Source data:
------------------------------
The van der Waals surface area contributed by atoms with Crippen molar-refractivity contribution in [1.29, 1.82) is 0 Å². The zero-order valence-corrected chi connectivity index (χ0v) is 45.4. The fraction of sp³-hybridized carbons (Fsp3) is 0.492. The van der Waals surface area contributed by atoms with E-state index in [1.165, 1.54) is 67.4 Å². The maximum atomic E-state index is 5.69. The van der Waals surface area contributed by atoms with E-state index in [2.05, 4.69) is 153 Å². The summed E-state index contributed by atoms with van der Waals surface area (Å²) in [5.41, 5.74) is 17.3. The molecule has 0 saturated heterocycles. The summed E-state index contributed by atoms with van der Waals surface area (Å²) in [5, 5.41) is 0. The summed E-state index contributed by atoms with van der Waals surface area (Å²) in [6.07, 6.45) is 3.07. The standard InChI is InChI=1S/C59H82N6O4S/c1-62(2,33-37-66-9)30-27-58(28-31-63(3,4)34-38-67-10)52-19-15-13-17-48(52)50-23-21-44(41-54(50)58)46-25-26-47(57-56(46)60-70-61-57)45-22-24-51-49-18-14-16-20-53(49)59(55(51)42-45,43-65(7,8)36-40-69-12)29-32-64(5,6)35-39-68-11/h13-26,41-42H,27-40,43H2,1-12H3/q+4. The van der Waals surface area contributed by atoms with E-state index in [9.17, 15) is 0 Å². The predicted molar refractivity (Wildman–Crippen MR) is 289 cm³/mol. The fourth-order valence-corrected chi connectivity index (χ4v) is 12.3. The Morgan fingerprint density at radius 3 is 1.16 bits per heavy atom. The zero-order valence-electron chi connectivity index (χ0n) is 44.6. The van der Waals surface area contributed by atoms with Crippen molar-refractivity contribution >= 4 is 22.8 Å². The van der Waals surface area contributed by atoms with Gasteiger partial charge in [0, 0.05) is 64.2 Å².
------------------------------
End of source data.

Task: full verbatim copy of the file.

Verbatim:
The van der Waals surface area contributed by atoms with Crippen molar-refractivity contribution in [1.29, 1.82) is 0 Å². The zero-order valence-corrected chi connectivity index (χ0v) is 45.4. The fraction of sp³-hybridized carbons (Fsp3) is 0.492. The van der Waals surface area contributed by atoms with E-state index in [1.165, 1.54) is 67.4 Å². The maximum atomic E-state index is 5.69. The van der Waals surface area contributed by atoms with E-state index in [2.05, 4.69) is 153 Å². The summed E-state index contributed by atoms with van der Waals surface area (Å²) in [5.41, 5.74) is 17.3. The molecule has 0 saturated heterocycles. The summed E-state index contributed by atoms with van der Waals surface area (Å²) in [5, 5.41) is 0. The summed E-state index contributed by atoms with van der Waals surface area (Å²) in [6.07, 6.45) is 3.07. The standard InChI is InChI=1S/C59H82N6O4S/c1-62(2,33-37-66-9)30-27-58(28-31-63(3,4)34-38-67-10)52-19-15-13-17-48(52)50-23-21-44(41-54(50)58)46-25-26-47(57-56(46)60-70-61-57)45-22-24-51-49-18-14-16-20-53(49)59(55(51)42-45,43-65(7,8)36-40-69-12)29-32-64(5,6)35-39-68-11/h13-26,41-42H,27-40,43H2,1-12H3/q+4. The van der Waals surface area contributed by atoms with E-state index in [9.17, 15) is 0 Å². The predicted molar refractivity (Wildman–Crippen MR) is 289 cm³/mol. The fourth-order valence-corrected chi connectivity index (χ4v) is 12.3. The Morgan fingerprint density at radius 3 is 1.16 bits per heavy atom. The zero-order valence-electron chi connectivity index (χ0n) is 44.6. The van der Waals surface area contributed by atoms with Crippen molar-refractivity contribution >= 4 is 22.8 Å². The van der Waals surface area contributed by atoms with Gasteiger partial charge in [0, 0.05) is 64.2 Å².